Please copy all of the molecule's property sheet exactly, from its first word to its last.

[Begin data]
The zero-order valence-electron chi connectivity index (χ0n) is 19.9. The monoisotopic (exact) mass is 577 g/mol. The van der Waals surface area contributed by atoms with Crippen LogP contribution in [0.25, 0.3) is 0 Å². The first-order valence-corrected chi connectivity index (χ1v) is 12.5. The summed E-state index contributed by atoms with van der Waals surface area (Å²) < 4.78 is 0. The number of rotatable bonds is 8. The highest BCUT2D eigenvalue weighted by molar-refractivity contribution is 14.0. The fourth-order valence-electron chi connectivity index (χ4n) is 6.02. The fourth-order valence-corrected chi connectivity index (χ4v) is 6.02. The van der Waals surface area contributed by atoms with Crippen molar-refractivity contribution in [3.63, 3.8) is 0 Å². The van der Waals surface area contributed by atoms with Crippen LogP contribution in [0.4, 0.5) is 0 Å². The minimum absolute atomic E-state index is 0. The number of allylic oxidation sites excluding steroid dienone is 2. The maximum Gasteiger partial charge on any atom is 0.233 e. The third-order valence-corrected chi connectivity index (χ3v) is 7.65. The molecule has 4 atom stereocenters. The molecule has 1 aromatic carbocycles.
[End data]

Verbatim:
The zero-order valence-electron chi connectivity index (χ0n) is 19.9. The monoisotopic (exact) mass is 577 g/mol. The van der Waals surface area contributed by atoms with Crippen LogP contribution in [0.25, 0.3) is 0 Å². The first-order valence-corrected chi connectivity index (χ1v) is 12.5. The summed E-state index contributed by atoms with van der Waals surface area (Å²) < 4.78 is 0. The number of rotatable bonds is 8. The highest BCUT2D eigenvalue weighted by molar-refractivity contribution is 14.0. The fourth-order valence-electron chi connectivity index (χ4n) is 6.02. The fourth-order valence-corrected chi connectivity index (χ4v) is 6.02. The van der Waals surface area contributed by atoms with Crippen molar-refractivity contribution in [3.63, 3.8) is 0 Å². The van der Waals surface area contributed by atoms with Crippen LogP contribution in [0.4, 0.5) is 0 Å². The minimum absolute atomic E-state index is 0. The number of allylic oxidation sites excluding steroid dienone is 2. The maximum Gasteiger partial charge on any atom is 0.233 e. The third-order valence-corrected chi connectivity index (χ3v) is 7.65. The molecule has 4 atom stereocenters. The molecule has 1 aromatic carbocycles.